lunes, 6 de marzo de 2017

Posted on : Mar.5,2017 10:53 KSTModified on : Mar.5,2017 10:53 KST
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Experts say current phase of low growth is not just cynical, it’s a slowdown resulting from structural factors

For several years now, South Korea has been haunted by the specter of a crisis. From time to time, mostly groundless rumors of crisis appear, such as the current hype about the “April crisis.” Why does speculation about an economic crisis continue when South Korea’s credit rating is the highest it has ever been and when the government is holding an ample amount of foreign-exchange reserves? And what should be done to avert the crisis?
An “absolute crisis” for the South Korean economy
On Mar. 2, the Korean Economic Association held a policy seminar titled “Absolute Crisis for the South Korean Economy: Where Should We Go?” As the seminar title implies, one of the most prestigious economic associations in the country concluded that the current situation is an “absolute crisis.”
“The phrase ‘absolute crisis’ might sound like an exaggeration,” said Gu Jeong-mo, president of the Association and a professor at Kangwon National University. “But both domestically and internationally, a perfect storm is brewing. We organized this seminar with the desperate sense that economists need to make their voices heard as the country gears up for the presidential election.” Leading South Korean scholars from various fields presented papers during the seminar.
Shin Gwan-ho, a professor at Korea University and an expert in macroeconomics and finance, expounded his theory of crisis using the keyword “low growth.” After noting that the South Korean economy had experienced two periods in which growth slowed considerably, in 1989 and 1997, Shin said that “since 2010, after the global financial crisis, the South Korean economy has fully entered a period of low growth, with a growth rate below 3%.”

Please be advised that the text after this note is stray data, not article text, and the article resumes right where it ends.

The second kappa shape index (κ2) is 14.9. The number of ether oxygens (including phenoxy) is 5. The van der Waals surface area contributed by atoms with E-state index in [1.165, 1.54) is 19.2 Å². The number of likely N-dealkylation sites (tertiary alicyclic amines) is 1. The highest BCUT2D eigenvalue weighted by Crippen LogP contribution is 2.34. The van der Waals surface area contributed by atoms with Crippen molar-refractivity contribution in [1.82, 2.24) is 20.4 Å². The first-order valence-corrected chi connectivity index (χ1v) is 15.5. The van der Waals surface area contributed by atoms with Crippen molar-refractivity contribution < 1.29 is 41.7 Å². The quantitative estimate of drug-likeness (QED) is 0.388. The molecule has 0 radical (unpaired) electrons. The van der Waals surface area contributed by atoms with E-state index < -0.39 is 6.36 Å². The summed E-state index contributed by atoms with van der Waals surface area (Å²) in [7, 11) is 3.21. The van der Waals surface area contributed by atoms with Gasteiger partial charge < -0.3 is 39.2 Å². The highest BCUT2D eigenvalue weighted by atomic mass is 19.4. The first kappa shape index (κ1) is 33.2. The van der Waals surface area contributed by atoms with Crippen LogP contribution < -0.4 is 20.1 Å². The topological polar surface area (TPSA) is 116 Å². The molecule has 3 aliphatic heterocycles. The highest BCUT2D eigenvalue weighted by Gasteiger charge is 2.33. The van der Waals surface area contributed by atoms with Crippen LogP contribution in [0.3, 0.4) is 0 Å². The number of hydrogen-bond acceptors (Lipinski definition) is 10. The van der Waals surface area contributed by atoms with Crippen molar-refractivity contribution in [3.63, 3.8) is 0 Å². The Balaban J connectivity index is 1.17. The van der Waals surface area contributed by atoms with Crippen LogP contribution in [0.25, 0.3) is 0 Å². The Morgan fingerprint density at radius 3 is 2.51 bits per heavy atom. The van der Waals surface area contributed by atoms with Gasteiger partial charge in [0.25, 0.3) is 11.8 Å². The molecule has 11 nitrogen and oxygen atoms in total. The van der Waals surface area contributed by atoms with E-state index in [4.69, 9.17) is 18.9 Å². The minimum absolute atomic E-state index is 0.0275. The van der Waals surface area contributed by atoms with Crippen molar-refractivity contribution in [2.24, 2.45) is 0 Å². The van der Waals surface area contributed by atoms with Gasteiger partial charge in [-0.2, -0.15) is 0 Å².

“The low growth we’re seeing today goes beyond an economic cycle: it’s a slowdown resulting from structural factors,” Shin said. He even mentioned the phrase “hysteresis,” which refers to the economy deviating from its current growth course and being unable to return.
Lee Geun, a professor at Seoul National University and an expert on industry, used the expressions “mismatch” and “system failure” several times. “The current crisis is system failure, our failure to use bold, long-term investment to produce new companies, industries and jobs without government help. A mismatch is appearing not only in the area of R&D and the labor market but also in the need for long-term investment and Anglo-American shareholder capitalism,” Lee said.
Lee Hyeon-hun, a professor at Kangwon National University, identified the aging population, the Fourth Industrial Revolution, income polarization, intensifying social conflict and anti-globalization as being components of a “mega trend.” “The current situation itself, in which the waves of change are surging around the world, is bringing an absolute crisis to South Korea, which has to support itself on trade because it doesn’t have adequate resources,” Lee argued. “If the 1997 Asian financial crisis was a stroke, the current crisis is more akin to diabetes, the silent killer,” he added.